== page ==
Friday, February 24th, 2012

Lil B – February’s Confessions



Jer Fairall: My first time hearing this guy, and frankly I was expecting more Wayne-style mania and less Drake-style prettiness. The awkwardness with which his flow, sounding stifled and restrained, clashes against the elegance of the music suggests to me that this is not his natural habitat.

Alex Ostroff: Lil B’s output is too prolific and too spotty for me to keep up, but tracks like this are what make me wish I had the endurance. “February’s Confessions” isn’t as breathtaking as “Age of Information,” which was the first time I got Lil B, but pairing his meandering thoughts with a plaintive beat is the swiftest way to make me pay attention. 

Katherine St Asaph: I don’t understand Lil B. That is to say, of course I do; he’s a juuuust-talented-enough rapper who tirelessly works the Internet and has both phenomenal and populist tastes in beats. But the Lil B adoration feels so much like a no-soap-radio prank no one’s questioned. It doesn’t help that I know D&D and can only giggle at “level two demi based god“; it definitely doesn’t help that I’ve seen people retweet at least two B positivity tweets a week yet still manage to bully or troll people. It means I can’t review “February’s Confessions” out of context. The track is gorgeous, Lil B is fine, but I’d enjoy it so much more if it didn’t feel like listening to someone else’s inside joke.

Michelle Myers: “But do you thank Based God every day?” asked my friend’s little brother as we split an American Spirit in front of a faux-authentic Irish pub. And when I smiled, his face hardened and he said, “because I do.” I’ve been in a lot of dick-measuring contests when it comes to music, but never one concerning my religious devotion to a rapper. But therein lies the appeal of Lil B; he begs us to make a leap of faith. We do not love the Based God because he is good. He is good because we love him.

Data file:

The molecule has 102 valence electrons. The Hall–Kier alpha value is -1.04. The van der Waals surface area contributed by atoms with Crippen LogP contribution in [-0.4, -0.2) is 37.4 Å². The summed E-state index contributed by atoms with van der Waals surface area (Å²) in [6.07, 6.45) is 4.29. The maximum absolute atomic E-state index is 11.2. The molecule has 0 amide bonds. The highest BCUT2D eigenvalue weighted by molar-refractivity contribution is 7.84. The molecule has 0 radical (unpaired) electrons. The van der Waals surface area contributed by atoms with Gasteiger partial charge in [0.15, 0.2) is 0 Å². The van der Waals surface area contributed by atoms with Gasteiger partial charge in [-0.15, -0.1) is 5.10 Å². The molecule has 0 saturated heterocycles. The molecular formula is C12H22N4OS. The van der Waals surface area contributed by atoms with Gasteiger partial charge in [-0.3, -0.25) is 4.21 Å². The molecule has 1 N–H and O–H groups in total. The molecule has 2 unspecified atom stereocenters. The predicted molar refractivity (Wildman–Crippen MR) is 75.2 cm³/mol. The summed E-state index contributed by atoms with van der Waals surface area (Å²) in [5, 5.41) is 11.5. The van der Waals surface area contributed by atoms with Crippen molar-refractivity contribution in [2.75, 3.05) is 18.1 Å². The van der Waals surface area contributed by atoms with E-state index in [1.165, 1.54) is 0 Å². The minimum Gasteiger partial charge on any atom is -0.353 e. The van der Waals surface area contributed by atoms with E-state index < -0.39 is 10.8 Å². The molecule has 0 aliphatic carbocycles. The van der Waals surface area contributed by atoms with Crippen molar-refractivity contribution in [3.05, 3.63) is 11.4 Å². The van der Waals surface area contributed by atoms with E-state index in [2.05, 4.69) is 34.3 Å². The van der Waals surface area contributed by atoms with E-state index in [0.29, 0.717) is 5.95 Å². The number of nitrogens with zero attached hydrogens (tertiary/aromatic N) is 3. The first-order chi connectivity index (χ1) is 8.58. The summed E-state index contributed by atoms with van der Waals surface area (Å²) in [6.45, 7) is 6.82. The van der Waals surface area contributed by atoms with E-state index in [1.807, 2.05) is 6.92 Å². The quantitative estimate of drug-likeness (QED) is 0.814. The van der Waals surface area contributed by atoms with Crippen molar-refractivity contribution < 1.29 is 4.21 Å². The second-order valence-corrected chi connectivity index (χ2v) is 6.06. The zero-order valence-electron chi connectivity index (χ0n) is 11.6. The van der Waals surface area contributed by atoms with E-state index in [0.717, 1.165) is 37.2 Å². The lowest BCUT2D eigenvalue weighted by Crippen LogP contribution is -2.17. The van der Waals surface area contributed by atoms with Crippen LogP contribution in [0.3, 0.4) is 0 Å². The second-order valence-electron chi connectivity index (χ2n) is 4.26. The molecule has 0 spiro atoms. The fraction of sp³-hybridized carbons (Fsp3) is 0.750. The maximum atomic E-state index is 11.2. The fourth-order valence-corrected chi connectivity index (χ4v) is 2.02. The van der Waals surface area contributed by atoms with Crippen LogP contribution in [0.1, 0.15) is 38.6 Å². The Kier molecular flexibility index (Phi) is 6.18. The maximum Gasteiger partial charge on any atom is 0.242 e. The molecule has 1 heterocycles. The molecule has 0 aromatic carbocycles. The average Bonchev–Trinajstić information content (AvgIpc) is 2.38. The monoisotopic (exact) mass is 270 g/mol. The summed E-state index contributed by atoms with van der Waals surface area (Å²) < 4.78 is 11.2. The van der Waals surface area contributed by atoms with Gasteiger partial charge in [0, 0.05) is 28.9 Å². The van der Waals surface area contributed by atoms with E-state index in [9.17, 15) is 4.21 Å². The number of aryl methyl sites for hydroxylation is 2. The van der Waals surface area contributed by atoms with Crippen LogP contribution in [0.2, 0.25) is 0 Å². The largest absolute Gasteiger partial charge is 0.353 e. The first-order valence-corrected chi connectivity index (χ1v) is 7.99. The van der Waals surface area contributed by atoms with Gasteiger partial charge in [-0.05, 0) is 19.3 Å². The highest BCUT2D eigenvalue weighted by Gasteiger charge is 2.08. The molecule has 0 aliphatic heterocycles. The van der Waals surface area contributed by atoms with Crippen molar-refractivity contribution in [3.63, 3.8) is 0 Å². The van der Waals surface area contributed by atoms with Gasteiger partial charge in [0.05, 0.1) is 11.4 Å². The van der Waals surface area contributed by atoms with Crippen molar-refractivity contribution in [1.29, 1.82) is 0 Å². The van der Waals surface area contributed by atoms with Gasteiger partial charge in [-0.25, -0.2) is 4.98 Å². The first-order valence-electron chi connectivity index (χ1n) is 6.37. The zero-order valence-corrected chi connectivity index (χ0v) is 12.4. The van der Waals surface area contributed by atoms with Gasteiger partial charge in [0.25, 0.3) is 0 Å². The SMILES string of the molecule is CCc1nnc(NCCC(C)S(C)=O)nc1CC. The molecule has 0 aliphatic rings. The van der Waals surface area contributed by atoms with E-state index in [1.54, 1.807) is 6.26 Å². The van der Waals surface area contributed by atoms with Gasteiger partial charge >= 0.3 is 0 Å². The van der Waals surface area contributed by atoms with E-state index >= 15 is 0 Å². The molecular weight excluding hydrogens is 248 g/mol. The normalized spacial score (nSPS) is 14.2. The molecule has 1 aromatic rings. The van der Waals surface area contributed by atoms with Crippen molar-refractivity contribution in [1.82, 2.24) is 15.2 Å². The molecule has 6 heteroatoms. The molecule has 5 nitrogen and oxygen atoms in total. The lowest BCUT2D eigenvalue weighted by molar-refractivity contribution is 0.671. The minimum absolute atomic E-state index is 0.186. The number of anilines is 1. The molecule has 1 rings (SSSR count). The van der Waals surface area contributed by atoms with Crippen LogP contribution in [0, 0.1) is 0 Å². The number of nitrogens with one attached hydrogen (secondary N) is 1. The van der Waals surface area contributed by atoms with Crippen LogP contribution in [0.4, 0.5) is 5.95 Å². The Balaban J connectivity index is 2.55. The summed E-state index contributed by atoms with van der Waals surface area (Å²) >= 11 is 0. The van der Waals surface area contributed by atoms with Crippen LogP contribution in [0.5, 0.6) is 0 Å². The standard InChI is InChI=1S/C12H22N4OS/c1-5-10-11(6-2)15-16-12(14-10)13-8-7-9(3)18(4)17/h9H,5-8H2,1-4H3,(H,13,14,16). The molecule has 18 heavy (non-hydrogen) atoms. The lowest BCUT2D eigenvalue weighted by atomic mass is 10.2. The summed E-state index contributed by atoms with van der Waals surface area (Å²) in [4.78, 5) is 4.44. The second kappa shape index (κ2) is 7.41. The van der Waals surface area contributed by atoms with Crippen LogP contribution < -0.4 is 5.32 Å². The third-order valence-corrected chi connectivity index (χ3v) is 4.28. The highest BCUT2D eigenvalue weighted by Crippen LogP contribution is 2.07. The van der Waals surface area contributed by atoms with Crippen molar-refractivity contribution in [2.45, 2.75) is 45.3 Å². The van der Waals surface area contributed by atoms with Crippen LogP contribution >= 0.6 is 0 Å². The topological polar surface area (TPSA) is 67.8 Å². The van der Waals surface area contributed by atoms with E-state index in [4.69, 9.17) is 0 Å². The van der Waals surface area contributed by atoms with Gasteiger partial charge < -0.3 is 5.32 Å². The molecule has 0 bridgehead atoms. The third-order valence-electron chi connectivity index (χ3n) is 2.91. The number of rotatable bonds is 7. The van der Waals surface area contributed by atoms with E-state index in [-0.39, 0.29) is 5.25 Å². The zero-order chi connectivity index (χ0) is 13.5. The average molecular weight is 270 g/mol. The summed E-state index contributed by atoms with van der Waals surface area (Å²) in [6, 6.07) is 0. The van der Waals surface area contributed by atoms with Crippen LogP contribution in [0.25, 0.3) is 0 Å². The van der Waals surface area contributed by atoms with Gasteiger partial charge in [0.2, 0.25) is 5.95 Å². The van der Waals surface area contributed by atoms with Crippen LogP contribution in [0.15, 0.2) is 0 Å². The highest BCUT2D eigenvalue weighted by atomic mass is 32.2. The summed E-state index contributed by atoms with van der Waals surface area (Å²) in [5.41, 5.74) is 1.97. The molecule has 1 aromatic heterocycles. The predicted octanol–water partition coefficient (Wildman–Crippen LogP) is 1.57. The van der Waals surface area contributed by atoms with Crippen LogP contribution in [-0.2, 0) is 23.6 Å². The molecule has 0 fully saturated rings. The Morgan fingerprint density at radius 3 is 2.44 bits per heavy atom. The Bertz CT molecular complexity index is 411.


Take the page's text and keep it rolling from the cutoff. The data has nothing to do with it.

Jonathan Bradley: The whole based steez is a bit of a scam, really. Lil B’s style isn’t confessional: rather, he performs the act of confession. Where traditional rapppers, ones supposedly unburdened by Lil B’s unfiltered honesty, bare their selves on record, they do so in service of imparting actual emotion: see, for instance, Scarface expressing the mute emptiness of grief, Pimp C aching with weary malaise, or Tupac Shakur fearful and fatalistic. Game is more unfiltered, Tyler more self-critical, Boosie more desperate. “February’s Confessions,” by contrast, reveals undefined people want Lil B’s money, that undefined friends treat him differently now he’s famous, and other undefined non-friends want to be friends now he’s famous. His revelations tend toward hippie mysticism like “Live your own life and be happy for the moment.” But because he raps in a hushed voice in elegiac tones over a slow, piano-driven sample, and claims to have a lot of shit on his mind, he sounds as if he might be baring his soul. His rambling, unfocused style suggests he’s speaking directly, but the lack of structure prevents him from approaching anything meaningful: “Gotta do it for my uncles,” he begins in verse three — what about them, Brandon? — then follows that with, “You don’t even know what’s in my soul” — because you won’t tell us! Lil B performs sincerity without anything he needs to be sincere about. And yet, “February’s Confessions” works, kind of. It gets a big assist from the sample — which I say as observation, not criticism — and even though Lil B exhibits more faculty with signifiers of feeling than actual feeling, he does show impressive facility with those signifiers. The best thing about his con job is that he surely doesn’t realize that it’s a con himself.